9. August 2012 05:52
By: Eliza Osborn
When you eat an orange or tangerine or even a kumquat the seeds are a nuisance. But they can become beautiful plants.
The seeds are easy to germinate by just poking them about 1/2″ into potting mix in a pot and keeping them moist. After they sprout, just water every 4-6 days. They make beautiful house plants and as the little “tree” grows you can move it into larger pots. In the warmer seasons they will be happy on the deck or patio or even in the ground if you live in Zone 8 or higher. If you’re growing them inside they’ll need to be by a sunny window or at the very least, by some bright light bulbs.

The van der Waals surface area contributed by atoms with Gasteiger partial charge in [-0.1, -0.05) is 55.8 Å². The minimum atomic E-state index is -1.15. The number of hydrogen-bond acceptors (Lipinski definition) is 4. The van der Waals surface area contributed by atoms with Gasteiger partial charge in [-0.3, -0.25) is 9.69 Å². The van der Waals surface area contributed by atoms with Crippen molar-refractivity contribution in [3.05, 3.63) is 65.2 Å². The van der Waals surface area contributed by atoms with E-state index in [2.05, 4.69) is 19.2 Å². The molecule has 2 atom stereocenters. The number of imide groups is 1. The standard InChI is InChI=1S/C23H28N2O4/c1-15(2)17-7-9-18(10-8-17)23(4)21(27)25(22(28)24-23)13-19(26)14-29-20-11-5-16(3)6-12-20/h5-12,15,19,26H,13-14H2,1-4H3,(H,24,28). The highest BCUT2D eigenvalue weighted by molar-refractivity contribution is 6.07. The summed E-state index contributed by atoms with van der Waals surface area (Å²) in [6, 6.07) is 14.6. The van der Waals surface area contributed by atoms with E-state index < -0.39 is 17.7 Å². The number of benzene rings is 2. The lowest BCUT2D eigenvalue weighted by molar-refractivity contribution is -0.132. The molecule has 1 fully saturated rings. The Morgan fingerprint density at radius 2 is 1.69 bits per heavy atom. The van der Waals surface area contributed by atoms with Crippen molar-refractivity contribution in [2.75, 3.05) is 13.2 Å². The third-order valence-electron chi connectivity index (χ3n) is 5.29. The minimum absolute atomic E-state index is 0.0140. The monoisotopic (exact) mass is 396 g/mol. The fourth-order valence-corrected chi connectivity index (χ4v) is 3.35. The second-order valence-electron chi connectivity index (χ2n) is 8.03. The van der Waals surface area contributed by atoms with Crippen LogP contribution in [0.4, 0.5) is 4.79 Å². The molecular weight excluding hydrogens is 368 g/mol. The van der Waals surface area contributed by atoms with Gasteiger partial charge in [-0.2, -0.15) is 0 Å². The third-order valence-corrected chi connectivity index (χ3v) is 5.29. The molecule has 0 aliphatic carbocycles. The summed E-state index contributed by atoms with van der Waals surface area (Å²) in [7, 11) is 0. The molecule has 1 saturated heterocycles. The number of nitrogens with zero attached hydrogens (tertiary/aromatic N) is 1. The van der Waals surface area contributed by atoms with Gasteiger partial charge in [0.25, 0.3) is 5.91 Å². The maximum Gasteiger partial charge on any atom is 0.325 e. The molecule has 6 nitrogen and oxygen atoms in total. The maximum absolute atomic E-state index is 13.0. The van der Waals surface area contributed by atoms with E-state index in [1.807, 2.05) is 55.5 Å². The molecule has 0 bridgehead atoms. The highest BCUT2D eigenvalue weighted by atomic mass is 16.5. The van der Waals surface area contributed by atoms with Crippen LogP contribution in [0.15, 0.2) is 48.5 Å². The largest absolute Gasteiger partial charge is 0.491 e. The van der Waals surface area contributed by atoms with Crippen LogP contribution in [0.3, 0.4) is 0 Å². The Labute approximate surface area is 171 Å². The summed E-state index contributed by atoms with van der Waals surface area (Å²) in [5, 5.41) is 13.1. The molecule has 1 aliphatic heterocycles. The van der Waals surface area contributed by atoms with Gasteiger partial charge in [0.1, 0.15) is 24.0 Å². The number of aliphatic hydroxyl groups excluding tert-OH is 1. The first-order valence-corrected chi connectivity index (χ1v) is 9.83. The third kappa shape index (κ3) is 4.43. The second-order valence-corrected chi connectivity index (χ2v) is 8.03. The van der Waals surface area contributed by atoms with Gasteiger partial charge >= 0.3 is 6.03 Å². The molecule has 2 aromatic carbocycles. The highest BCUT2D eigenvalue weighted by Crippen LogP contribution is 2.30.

Emerging from the ground, the sprouted seed quickly presents a stand of shiny, green, fragrant leaves a surprisingly sturdy, stem with every intention of becoming the hardwood trunk of an evergreen tree. Yet these seedlings can be pruned so that they remain at whatever sizes you want. Try several seedlings started in a larger pot to make a fuller planting.
Since citruses readily cross their species lines, (which have already been manually crossed and recrossed), the fruits are varied and many. So don’t plant a tangerine seed expecting to get tangerines. Maybe these should be called surprise plants. If all the conditions are right and the plant is happy and grows to maturity, then it will be fun to see what kind of fruit it will produce. Happy Planting!